Category Archives: Uncategorized

Ph.D. student opportunity: ecology, evolution, and systematics of tachinid flies

I am currently seeking a Ph.D. student to join my laboratory studying the evolution and ecology of parasitoid flies. While the specific focus of the dissertation research is negotiable, the research assistantship will require contributing to a collaborative, NSF/Brazil(FAPESP) funded … Continue reading

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Master Karen Pedersen

Congratulations are in order! WSU master’s student Karen Pedersen has successfully defended her thesis research on: LIMITATIONS OF HOST PLANT USE IN TWO ANDEAN ALTINOTE (NYMPHALIDAE, HELICONIINAE, ACRAEINI), BUTTERFLIES, FROM A TRITROPHIC PERSPECTIVE. In this research project, Karen tried to … Continue reading

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Yard insects

Just a few recent photos from my yard (click for larger images)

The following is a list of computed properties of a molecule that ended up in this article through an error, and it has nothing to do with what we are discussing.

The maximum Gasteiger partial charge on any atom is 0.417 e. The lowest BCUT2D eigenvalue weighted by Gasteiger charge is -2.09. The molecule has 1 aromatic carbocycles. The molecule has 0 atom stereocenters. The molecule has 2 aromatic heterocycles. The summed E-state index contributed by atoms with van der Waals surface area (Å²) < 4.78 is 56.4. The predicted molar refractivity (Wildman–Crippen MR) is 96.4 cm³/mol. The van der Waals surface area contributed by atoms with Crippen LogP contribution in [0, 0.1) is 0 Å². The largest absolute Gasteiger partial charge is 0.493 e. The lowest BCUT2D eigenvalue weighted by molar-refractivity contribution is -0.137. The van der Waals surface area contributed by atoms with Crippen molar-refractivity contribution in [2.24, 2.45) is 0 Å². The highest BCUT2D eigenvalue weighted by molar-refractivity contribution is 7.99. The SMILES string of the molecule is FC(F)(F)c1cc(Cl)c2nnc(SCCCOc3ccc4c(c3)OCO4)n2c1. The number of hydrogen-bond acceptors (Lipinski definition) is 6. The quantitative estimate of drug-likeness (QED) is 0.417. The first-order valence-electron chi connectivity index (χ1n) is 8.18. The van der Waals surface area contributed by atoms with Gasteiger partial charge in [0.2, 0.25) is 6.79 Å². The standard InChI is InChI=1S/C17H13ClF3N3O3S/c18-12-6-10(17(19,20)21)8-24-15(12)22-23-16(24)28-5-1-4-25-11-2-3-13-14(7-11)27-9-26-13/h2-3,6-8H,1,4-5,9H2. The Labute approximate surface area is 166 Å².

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Ecuador Expedition 2012

I (Stireman) recently returned from a trip to Ecuador. The primary reasons for the trip were 1. To collect tachinid flies for systematic and biodiversity research, and 2. To get graduate student, Karen Pedersen, set up for her studies on … Continue reading

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Doctor Heath and Master Davis

Congratulations to Environmental Science PhD student Jeremy Heath for successfully defending his thesis this week!! Jeremy’s thesis, “Assessing the drivers of adaptive radiation in a complex of gall midges: A multitrophic perspective on ecological speciation,” took about a ream of … Continue reading

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Phylogeny of the Tachinidae World Tour, Part 1: South Africa

One of the major pursuits in the Stireman lab right now is to assemble and analyze a phylogeny of Tachinidae of the world. If you know what tachinid flies are (i.e., awesomely diverse parasitoid flies, again I refer you to … Continue reading

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Paper on adaptive radiation in gall midges published in Journal of Evolutionary Biology

Stireman, collaborator Patrick Abbot, and Lab technician Hilary Devlin have just published a paper analyzing the extraordinary radiation of Asteromyia carbonifera gall midges on their Solidago¬†hosts across North America. We show that this nominal species is actually comprised of a … Continue reading

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